Several witnesses said the three-story home did not have working heat or water.
The mayor had his best fundraising quarter since taking office.
The chairman of the City Council Finance Committee is raising concerns about school department spending.
Providence teachers have been working without a new contract since Aug. 31.
The program is designed to provide healthy fresh food options, low-cost camps and educational opportunities to Providence residents in the s…
Chief Clements said the city has seen nine shootings since the beginning of the year.
The School Department Oversight Committee will meet with four nominees Monday.
The police union claims the new ordinance “takes away the ability of officers to cultivate information.”
“The abuse Lori Franchina suffered at the hand of the Providence Fire Department is nothing short of abhorrent,” the ruling states.
Shishuai Li, 25, was charged with obtaining money under false pretenses.
An elderly woman claims she was duped out of $30,000. The funds ended up in the student’s bank account.
The first ID cards could be produced as soon as April.
After she was convicted of failing to contact DCYF, here’s a look at the most frequently asked questions stemming from LeMar’s case.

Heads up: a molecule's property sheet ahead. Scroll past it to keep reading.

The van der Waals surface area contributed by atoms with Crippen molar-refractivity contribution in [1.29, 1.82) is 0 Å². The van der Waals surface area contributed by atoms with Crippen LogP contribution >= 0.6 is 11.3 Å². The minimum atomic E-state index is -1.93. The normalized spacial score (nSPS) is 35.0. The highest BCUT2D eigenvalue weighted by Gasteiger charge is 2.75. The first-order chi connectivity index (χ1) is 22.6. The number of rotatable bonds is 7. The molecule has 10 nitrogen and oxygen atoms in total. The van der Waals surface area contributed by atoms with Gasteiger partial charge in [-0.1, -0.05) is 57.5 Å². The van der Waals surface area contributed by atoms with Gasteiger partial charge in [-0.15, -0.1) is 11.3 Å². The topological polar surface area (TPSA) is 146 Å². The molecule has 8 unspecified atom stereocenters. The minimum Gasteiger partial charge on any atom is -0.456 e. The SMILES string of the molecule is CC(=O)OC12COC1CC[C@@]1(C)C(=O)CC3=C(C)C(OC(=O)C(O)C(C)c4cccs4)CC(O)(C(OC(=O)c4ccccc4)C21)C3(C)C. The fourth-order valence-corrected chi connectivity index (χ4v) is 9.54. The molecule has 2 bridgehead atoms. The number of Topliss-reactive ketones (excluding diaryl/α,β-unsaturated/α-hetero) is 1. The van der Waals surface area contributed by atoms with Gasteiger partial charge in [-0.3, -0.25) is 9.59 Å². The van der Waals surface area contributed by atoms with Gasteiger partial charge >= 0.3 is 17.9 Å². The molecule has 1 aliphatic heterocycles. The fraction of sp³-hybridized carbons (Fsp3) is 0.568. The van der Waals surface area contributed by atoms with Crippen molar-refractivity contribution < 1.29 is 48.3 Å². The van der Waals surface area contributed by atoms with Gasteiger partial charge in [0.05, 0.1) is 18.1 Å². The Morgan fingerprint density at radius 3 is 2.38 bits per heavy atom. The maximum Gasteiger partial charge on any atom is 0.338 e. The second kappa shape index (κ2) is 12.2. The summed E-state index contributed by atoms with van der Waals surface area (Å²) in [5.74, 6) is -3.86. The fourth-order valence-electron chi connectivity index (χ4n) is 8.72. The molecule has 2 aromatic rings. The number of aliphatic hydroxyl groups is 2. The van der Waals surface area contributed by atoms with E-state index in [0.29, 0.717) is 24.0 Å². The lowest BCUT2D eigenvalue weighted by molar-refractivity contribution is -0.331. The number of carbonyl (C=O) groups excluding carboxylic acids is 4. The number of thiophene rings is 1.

The club doesn’t have a liquor license, but instead uses a catering company to serve booze.
LeMar immediately requested to appeal the verdict to Superior Court.
The city has approval to add up to 15 cameras, but they are only in five locations right now.
The verdict in the Violet LeMar case will be read Monday morning.
The committee will release a report by November.
The superintendent of schools, head of human resources and head of elementary schools all said they didn’t know about the law.
Peter Mancini served on the City Council from 1991 until 2010.
Violet LeMar also said she was unaware of the state law that requires adults to contact DCYF for abuse reports.
Almagno served two terms on the council representing Silver Lake.
Two children testified that they told the principal a teacher touched them inappropriately.
Her lawyer argues the law is “too vague for the average citizen to understand what conduct is prohibited.”
Employers who violate the ordinance would liable for damages.